“No way I will let that happen,” Werner ushered that terrible (but wonderful) thought out of his head. To think that his blessed home might one day be quiet again. It was a cognitive dissonance that overwhelmed Werner’s every little bit of brain (what brain Werner, feebly possessed). Gerda, Werner knew, Gerda, would never let that happen. NEVER.
As that thought plummeted Werner knew that his pick had been made. He needed to keep the children intact. And, Gerda was eating them out of house and home. His mind flashed back (luckily) to that night, as Gerda sat, eating the chicken leg that looked so very like his daughters. He had three and it really could have been any of their legs. Werner didn't like to look at them much these days. They were all beginning to look like Gerda. And they sounded like Gerda too, at times.
Gerda has to go, Werner thought, sweating now and getting overly excited.
What Werner didn't know was that, in finding the solution, he was feeling relieved. Odd, what a body registers as a feeling for relief. It was just that Werner’s brain hadn’t registered yet, every thought he knew, he knew.
As the banker stood, waiting to ask the last, dreaded, question, one of the Werner daughters wandered into the room having been sent by Gerda to see what was taking so long.
Gerda hadn't known that today was meant to be payday. Werner had his dreaded letter that had come the week before with the date, today's date, boldly stamped in red hidden in his underwear drawer where Gerda refused to go after the debacle over a small, brown, stain.
“Who Sir will you be turning over to the bank to make payment today?”
When the banker asked that last, dreaded question, silence filled the room. The banker was used to screaming children, screaming women and weeping men but Werner and his daughter stood silent, both unwavering in their expression of nothingness.
The child seems very like the father the banker noted on his paper for no reason at all. In time, this comment would become wise words indeed, as the Werner children taken in payment were worth next to nothing when it came to work, very much like their father indeed.
And now that the question had been posed, the words had sunk into the home and into Gerda.
“You lousy, no good, filthy, sack of,” she screamed, her huge form flying into the room and raging at everyone and no one in particular. So out of control was the large woman and so frightful a creature, a beast of women, indeed, that the banker's hand shot to his only defense. His trusty taser. The one he had never used. Too afraid of its power but the banker had always been wishful to one day have the chance….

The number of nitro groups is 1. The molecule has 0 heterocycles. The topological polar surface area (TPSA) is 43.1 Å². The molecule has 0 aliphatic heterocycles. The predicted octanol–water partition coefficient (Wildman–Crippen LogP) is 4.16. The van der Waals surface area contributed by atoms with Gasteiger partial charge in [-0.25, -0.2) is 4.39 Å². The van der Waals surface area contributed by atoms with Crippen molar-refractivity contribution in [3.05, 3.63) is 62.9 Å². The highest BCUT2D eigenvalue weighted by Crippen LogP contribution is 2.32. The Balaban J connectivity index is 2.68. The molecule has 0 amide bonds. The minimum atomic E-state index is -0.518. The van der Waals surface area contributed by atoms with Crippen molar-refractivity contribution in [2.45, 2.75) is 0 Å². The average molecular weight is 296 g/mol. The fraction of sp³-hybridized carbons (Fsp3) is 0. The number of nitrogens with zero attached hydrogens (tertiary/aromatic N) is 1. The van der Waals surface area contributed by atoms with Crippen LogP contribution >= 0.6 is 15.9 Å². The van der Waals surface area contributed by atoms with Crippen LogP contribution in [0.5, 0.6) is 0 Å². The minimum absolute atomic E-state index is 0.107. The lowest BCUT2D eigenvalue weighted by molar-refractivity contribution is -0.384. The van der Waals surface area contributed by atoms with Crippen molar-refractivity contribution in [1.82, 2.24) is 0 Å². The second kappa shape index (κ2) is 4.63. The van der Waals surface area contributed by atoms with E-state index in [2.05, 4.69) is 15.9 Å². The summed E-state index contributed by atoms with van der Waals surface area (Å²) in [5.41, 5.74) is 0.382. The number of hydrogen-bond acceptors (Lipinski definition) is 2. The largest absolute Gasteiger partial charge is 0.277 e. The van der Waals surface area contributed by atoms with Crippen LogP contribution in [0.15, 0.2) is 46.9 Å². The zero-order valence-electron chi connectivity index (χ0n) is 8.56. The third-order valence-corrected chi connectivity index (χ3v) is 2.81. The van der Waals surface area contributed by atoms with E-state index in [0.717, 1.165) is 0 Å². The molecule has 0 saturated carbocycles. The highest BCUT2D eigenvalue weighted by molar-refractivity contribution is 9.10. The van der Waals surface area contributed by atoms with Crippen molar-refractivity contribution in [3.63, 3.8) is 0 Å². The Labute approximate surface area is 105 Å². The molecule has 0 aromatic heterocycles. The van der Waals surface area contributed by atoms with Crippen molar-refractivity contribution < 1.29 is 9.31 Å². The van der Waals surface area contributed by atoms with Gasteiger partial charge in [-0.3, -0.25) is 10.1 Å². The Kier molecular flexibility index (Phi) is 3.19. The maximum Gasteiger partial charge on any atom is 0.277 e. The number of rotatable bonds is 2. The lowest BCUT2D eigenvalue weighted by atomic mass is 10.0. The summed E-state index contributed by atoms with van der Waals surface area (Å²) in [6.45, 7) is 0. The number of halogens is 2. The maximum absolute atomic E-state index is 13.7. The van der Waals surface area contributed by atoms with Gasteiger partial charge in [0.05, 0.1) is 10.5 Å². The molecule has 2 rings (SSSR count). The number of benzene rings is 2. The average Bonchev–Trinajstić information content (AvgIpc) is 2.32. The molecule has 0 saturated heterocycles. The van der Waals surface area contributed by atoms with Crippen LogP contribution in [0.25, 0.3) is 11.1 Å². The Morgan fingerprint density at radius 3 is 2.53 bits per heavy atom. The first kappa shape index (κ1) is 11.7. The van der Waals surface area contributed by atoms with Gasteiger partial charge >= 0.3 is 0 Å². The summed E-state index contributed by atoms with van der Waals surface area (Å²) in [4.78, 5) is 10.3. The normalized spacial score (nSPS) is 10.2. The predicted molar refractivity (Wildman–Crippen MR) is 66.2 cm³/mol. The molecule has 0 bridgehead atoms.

As Gerda’s huge form lost its balance, seething with hatred and rage over the man who could do nothing, nothing at all for them, she began to lose her balance and, so big had been her appetite that her body overflowed and came close to the banker, as if she sought to overwhelm him with her bulk. The banker, unsure of what this huge form could do to his little frame, shakily took out his trusty taser and shot the bolt out into the big woman.
The manual had said this taser was supposed to stop even the biggest and baddest of animals (as the banker remembered studying it). And, as the jolt of electricity found the big woman, the banker was a little disappointed. He had expected more, just not sure of what that more would be. All he knew now was that he was amazed with the power of the woman and a little ashamed at the lack of power in his taser.
All Werner could do during this entire incident was wait for it to be over and hope Gerda was taken by the banker.
And, as sure as the power of the taser was spent the woman, as it sputtered, faded and stopped, she flopped like a dead whale, flapping the bulk of herself on the kitchen floor where she oozed over the linoleum and lay still, finally, unmoving.
Werner was amazed. Had he known that little black magic doohickey would do that to his wife. He hadn't known the banker even carried it. Knowing this, Werner would have told the banker to take Gerda in the first place.
Werner’s biggest fear now lay on the floor, unmoving, not talking, not eating and finally Werner was at peace. He had made his decision and though the banker had never taken an unconscious payment before, he felt quite sure that this beast of a woman, who could drain his mighty lightning, would be the best payment the bank had ever received. Her mighty form would do great work
Well, that was, the banker thought, as long as they didn't have to feed her much.
The next day with Gerda gone Werner had been made to get up by the children and their need for things. So much was needed of him, for them. And Werner was so overwhelmed he didn't even have time to think of how overwhelmed he was. He just did. And then Werner had to do more. Finally, the family needed so much that Werner found a job. Part-time, that is.
But, with Werner’s part-time work, the money saved on food (Gerda ate no more with them, you see), the children’s help and the extra money Gerda made for the bank with her bulk form working (Werner got a stipend from the bank,which, was a first) off Werner’s payments. Werner never had to see the banker again to make another payment.
Best of all, Werner didn't worry so much anymore (especially about chicken legs and children).